As some background, I have been in the reporting business since the late 1970s. I am an RPR and have been scoping full time now for over 20 years. I have been on both sides of the fence of the reporter/scopist partnership.

And that's what it is -- a partnership.

According to the main page of this site, CSRnation is for "Uniting court reporters, scopists and videographers from coast to coast." Unfortunately, a very small minority of reporters have been using this site as a gripe board to air their frustrations with the scopists they have encountered. The unintended result of this is (1) it alienates the scopists who are members here and (2) it is practically a self-fulfilling prophecy to make sure these reporters never find acceptable scopists.

One of the things I have learned about the profession of computer text editing (the formal and original name for "scoping") is that it's a really small world. Scopists are quite well networked through the internet. If a reporter has ever stiffed a scopist, unilaterally reduced their page rate, flamed other scopists around the internet, or otherwise been a PITA, it gets around. Few scopists take on new reporters these days without vetting them beforehand. The best scopists are selective, as they should be.

Now, I'm not entirely unsympathetic to the reporters here. I feel your pain as you bounce around from scopist to scopist, never forming a working partnership with anyone. Of course the first instinct is to blame it on the scopists. I'd like to offer the theory that great reporters with whom it's a pleasure to work, who pay well, who understand the difference between style preferences and errors, who understand that scopists have lives and usually families and are on the low end of the pay scale in this industry -- well, these reporters simply do not have difficulty finding the "good" scopists.

To the reporters who are perpetually fishing around with a dog-eat-dog attitude of squeezing the most amount of work at the fastest pace for the lowest possible minimum wage from their scopists, I'd like to ask: So how's that working for you?

Now, you vocal reporters that love to gripe, go ahead, flame away. I've got my flame-retardant suit on. However, a more productive conversation might just be: How do I form a great reporter/scopist relationship?

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I know this is out of order, but you don't have a "Reply to This" under your name, at least on my screen.

I agree, there's bad apples in both of our professions. I also like the idea of a try-out. I've done it with short jobs before and it's given me an idea if I like their style.

But, as long as scopists are actually reading this thread (and proofreaders too), can I add a gripe of mine? Let's say you respond to my query whether you're available for work. I get your e-mail back and it's all lower case, no punctuation. Believe it or not, I've received responses back like that. That's a big ol' "No thanks. Don't pass go. Interview's over." All I'm saying is be cognizant that this is part of the "interview" process and we're evaluating.

And let me ask a question: You say "simply can't (or won't)." What if you guys are your own worst enemies on this one, i.e., not charging extra for crap writing? If she's paying the same buck a page to get something scoped whether she breaks a sweat or is just sitting there pretending to be competent (who know's maybe she's flirting with the jury), why should she break a sweat if you're willing to do it for her and it's not an extra charge?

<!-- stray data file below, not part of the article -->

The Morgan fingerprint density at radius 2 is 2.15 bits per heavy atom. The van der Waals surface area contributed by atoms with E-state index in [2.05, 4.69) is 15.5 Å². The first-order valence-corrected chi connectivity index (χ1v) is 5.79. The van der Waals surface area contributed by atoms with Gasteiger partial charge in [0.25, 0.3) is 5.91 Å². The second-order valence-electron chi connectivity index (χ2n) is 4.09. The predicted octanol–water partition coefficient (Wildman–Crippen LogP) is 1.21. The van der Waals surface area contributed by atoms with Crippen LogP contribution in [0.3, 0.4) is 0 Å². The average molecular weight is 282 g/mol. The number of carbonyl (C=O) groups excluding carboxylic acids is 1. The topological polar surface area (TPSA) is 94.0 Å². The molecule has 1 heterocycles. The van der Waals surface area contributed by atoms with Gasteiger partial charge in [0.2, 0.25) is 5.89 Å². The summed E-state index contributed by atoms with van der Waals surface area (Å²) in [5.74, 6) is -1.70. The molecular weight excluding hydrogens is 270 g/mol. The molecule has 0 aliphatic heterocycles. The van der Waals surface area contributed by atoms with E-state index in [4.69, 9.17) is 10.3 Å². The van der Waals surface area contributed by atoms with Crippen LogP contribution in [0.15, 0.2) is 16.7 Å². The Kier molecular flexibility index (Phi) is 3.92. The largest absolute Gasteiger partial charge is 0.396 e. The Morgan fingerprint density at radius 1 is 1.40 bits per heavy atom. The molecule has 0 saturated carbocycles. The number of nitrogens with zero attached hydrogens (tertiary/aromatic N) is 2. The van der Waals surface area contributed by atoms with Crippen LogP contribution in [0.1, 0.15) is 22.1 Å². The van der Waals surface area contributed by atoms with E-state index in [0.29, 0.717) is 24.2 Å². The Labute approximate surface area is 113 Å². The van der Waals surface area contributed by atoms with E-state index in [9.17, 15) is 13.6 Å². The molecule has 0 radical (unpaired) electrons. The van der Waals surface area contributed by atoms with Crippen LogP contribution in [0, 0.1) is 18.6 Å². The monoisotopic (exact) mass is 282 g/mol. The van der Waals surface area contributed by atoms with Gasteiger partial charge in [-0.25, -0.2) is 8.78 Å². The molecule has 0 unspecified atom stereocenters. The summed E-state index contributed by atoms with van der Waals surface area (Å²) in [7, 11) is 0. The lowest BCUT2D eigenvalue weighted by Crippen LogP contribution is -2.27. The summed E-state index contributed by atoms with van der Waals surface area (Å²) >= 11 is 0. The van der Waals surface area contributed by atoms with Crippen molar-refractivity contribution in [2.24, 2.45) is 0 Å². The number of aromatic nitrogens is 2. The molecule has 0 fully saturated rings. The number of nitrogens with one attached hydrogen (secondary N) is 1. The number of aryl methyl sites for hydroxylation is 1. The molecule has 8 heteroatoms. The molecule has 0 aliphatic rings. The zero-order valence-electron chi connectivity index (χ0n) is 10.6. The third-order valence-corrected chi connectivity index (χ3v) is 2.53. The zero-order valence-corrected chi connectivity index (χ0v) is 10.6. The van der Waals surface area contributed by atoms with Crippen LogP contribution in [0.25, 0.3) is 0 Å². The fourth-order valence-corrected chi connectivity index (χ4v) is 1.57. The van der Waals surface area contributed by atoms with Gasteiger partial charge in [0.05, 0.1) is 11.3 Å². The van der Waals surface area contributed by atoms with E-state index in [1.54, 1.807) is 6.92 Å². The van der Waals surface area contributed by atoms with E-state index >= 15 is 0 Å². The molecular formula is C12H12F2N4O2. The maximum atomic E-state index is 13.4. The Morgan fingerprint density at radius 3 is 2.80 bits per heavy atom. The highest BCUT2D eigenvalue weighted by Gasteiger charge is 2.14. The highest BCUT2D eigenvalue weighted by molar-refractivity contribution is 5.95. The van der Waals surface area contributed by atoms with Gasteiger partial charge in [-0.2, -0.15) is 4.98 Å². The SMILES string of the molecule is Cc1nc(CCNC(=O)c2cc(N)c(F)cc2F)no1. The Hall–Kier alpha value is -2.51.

By the way -- not just to you, Faye -- I received an e-mail ad from They now have something called DropSite, where you somehow link a large file transfer site directly onto your website. I think that's an excellent idea for scopists. I'm trying to copy and paste the ad, but something's not letting me have success. If anybody is interested and is having difficulty finding the webpage, e-mail me at and I'll forward you the ad.

Well, fortunately, I discussed the fact that the transcript was very rough and that it may very likely grow beyond 10% before I started. We agreed that if that is the case, the price will go up to a transcription rate. I am actually charging higher than my "normal" scoping rate. I am a great advocate for contacting the reporter back to deal with this kind of thing, and to do so as quickly as possible, giving them the opportunity to find someone else if they decide to not work with me.
As to your query about the poor reply -- WHAT are they thinking? I've often wondered why on earth anyone would do that since that's very likely the only chance they'll have to gain you as their client. It seems in this electronic age of chat and instant messaging, we have lost all sense of correct business behavior.
Thanks for the tip on DropSite. I have a file upload that is integrated on my website. It's a little more costly than some, but it works well and is quite flexible if I have a busy month. I'm sure someone will be able to use the info, though!
The voluntary certification of RPR did not begin with a bang either. Reporters really didn't care about it. This was going on while I was in reporting school. To combat the problem of no one caring about the NSRA (which is what it was called back then) and their extraneous testing, the NSRA just grandfathered all the existing reporters. They didn't have to pass any testing. Nada.

So do you suppose they would do the same for scopists, too? That would sort of negate your desired effect, wouldn't it?

I've been working since the '70s. Why would I care about their initials? Will all of my reporters cease using me, even though they are quite aware of my abilities? I think not.

And that's precisely what they experienced in trying to set up the RPR program.
So maybe all of this is boiling down to...

Can you (socpists & proofreaders in general) give recommendations to reporters on how they can save themselves from dealing with bad scopists?